Appeals Court Allows Lupin Generic of ViiV HIV Drug, But Blocks Teva
A federal appeals court has upheld a lower court ruling that allowed Lupin to manufacture a generic of one of ViiV Healthcare’s HIV therapies, while blocking Teva’s ANDA of a related drug.
The U.S. Court of Appeals for the Federal Circuit offered no explanation for its decision.
Lupin may continue to market its generic version of ViiV’s Trizivir (lamivudine, abacavir and zidovudine) while Teva remains barred from marketing its generic of Epzicom (lamivudine and abacavir).
ViiV filed patent infringement lawsuits against the two ANDAs asserting the same patent, the ‘191, for both. The cases were consolidated and, in December 2013, a U.S. District Court judge for the Delaware district ruled that Teva’s ANDA infringed on the patent while Lupin’s did not.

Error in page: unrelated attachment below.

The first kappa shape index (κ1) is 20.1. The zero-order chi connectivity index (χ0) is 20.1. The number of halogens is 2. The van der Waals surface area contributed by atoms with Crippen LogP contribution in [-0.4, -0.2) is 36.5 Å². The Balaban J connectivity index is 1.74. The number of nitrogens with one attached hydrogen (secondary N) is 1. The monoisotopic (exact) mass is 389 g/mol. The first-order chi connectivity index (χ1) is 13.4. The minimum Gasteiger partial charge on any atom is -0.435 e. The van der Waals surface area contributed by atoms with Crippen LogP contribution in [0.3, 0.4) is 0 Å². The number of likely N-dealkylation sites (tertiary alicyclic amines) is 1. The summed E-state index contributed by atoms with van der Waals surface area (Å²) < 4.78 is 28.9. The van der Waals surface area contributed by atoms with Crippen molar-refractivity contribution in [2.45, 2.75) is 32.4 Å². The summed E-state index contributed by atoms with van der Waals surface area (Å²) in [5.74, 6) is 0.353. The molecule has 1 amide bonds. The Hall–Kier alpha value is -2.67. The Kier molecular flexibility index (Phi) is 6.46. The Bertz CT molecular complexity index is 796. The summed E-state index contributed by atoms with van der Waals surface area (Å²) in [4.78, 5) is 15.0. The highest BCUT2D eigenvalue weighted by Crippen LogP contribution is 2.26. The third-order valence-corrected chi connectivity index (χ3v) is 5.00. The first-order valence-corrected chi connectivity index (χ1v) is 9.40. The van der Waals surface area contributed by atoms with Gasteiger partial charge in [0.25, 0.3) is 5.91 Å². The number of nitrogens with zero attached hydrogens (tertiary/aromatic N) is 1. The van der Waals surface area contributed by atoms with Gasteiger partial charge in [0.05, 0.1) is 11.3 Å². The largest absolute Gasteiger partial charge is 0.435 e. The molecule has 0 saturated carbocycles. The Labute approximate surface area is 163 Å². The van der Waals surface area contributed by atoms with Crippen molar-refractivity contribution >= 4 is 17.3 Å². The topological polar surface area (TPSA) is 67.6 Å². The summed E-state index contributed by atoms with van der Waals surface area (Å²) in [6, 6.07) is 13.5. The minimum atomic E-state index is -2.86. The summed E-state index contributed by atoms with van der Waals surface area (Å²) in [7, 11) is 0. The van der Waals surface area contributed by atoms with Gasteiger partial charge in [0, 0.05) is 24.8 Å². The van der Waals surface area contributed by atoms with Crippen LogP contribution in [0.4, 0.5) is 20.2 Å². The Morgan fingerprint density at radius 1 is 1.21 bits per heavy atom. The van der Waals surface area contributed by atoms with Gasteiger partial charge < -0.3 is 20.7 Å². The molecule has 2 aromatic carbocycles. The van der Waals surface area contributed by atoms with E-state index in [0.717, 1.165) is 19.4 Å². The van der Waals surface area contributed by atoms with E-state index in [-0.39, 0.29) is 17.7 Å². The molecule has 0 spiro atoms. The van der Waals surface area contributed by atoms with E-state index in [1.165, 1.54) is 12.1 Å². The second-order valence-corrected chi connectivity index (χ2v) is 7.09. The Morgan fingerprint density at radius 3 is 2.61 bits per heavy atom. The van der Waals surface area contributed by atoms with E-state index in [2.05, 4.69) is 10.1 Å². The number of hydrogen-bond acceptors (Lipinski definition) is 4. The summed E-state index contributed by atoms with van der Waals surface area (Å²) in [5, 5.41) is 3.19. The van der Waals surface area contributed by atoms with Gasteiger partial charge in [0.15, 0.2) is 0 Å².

Under the ruling, Teva is blocked from marketing a generic Epzicom until the ‘191 patent expires in March 2016.
ViiV is an independent company formed from the HIV pipelines of GlaxoSmithKline and Pfizer. The two therapies in question are both manufactured by GSK. Trizivir brought in about $55 million in sales last year, according to an SEC filing by GSK. Epzicom pulled in over $1.1 billion.
Teva declined a request for comment and ViiV did not respond to an inquiry by press time. — Bryan Koenig